Bay Area census efforts focus on LGBT households

  • by Matthew S. Bajko, Assistant Editor
  • Wednesday January 29, 2020
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During a news conference earlier this month at San Francisco City Hall, House Speaker Nancy Pelosi talked about the importance of people completing the 2020 census, which starts in March. Photo: Rick Gerharter
During a news conference earlier this month at San Francisco City Hall, House Speaker Nancy Pelosi talked about the importance of people completing the 2020 census, which starts in March. Photo: Rick Gerharter

Around the Bay Area local leaders are focused on ensuring LGBT households fill out the 2020 census. In San Francisco, the Office of Transgender Initiatives is spearheading the city's outreach to its LGBT residents, while Alameda County is coordinating its efforts through a special LGBT subcommittee that has been advising its Complete Count Committee.

And in Santa Clara County, Raymond "Ray" Mueller, a gay man employed by the U.S. Census Bureau as a partnership specialist and team lead, has been working with LGBT groups in the South Bay as part of his regional office's efforts to reach hard to count communities. For instance, he had a table at last year's Silicon Valley Pride event to spread the word about the decennial census count and how it will, for the first time, allow same-sex couples to clearly mark their relationship.

The options on the 2010 census form for explaining the relationship of a couple living in the same household were the generic terms "husband or wife" or "unmarried partner." The 2020 census forms now include the options "same-sex husband/wife/spouse" or "same-sex unmarried partner."

"We made it to the form," said Mueller, who also worked on the 2010 census in a similar capacity. "I do find many people, not just LGBTQ but across the community, are very surprised to learn that. Those who use data are excited. It is an entirely new data set we never had before."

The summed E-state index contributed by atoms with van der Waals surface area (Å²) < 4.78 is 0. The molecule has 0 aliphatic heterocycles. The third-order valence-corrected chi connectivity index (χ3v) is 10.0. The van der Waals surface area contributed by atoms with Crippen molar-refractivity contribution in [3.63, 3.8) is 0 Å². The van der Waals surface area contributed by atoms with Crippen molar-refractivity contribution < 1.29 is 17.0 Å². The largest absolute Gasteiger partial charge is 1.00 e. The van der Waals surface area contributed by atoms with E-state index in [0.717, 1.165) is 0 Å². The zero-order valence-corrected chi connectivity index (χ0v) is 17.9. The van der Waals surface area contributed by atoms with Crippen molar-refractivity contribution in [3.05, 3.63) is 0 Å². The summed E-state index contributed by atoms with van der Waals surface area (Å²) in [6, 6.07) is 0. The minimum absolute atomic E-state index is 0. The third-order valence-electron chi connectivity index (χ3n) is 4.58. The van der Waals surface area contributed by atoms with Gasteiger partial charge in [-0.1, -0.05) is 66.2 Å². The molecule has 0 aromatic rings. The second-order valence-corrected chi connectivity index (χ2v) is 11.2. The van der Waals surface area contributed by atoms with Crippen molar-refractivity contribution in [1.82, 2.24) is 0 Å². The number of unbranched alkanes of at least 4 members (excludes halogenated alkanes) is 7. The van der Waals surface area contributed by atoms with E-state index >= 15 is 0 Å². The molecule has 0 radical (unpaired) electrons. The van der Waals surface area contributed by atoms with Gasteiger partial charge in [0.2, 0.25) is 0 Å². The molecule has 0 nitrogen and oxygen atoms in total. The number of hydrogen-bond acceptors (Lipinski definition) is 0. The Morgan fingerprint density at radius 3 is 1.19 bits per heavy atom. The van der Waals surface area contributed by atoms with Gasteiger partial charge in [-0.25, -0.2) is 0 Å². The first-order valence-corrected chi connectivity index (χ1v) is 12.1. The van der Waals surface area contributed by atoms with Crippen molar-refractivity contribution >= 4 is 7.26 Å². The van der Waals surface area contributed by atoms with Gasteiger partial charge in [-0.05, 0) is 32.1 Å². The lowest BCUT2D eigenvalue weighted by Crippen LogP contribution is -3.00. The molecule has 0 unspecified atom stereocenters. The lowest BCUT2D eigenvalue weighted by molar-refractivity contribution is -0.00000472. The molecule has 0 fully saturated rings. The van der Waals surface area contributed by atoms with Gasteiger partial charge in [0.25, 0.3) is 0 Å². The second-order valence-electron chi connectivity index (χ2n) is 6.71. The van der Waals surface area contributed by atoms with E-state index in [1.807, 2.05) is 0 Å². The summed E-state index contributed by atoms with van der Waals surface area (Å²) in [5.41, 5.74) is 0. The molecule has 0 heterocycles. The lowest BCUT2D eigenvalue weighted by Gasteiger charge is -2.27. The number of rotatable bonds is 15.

To educate people about the change, Mueller has handed out fliers featuring photos of either male or female couples with the tagline "Love can shape your future." The materials explain that this year's census provides people with the option to identify their relationship as being same-sex, thus "informing community planning for families and providing vital statistics to advocates and policymakers who work on LGBTQ+ issues."

Billions of dollars at stake

With billions of federal funding at stake and California at risk of seeing its congressional representation diminish, state and local leaders are determined to have as complete a count of the Golden State's population as possible. Not only is the census data used to allocate House seats to the states, it also determines funding for myriad social services, from food stamps and Medicaid to Section 8 housing vouchers and community health centers.

Earlier this month Mayor London Breed and House Speaker Nancy Pelosi (D-San Francisco) launched SF Counts, San Francisco's Census 2020 Campaign, and held a news conference at City Hall to stress the importance of having every resident take part in the census. Anyone living in San Francisco, whether they are a U.S. citizen or an undocumented immigrant, who doesn't fill out a census form will cost the city $2,000 per year for the next 10 years, according to the mayor's office.

"The census impacts our economic and political future and helps make sure we get our fair share of federal dollars, which helps us support our community and provide everything from housing and health care, to senior centers, schools, and meal programs," stressed Breed.

Gay District 8 Supervisor Rafael Mandelman, the lone LGBT member on the Board of Supervisors, told the Bay Area Reporter he believes that more attention needs to be brought to how critical the census is for the city's coffers, especially as City Hall grapples with projected budget deficits in the coming years and continues to see cuts in federal HIV prevention funds.

"It is terribly important that everybody in California, particularly marginalized communities, get counted," said Mandelman. "I think it has been flying a little under the radar. I don't think it is front of mind for people, that's why it is important for us to talk about it."

Mandelman will be taking part in a roundtable discussion about the 2020 census with other local LGBT leaders Friday, January 31, at the Commonwealth Club for its LGBT-focused program "The Michelle Meow Show." Also expected to take part is Clair Farley, a senior adviser to Breed who is also the director of the transgender initiatives office.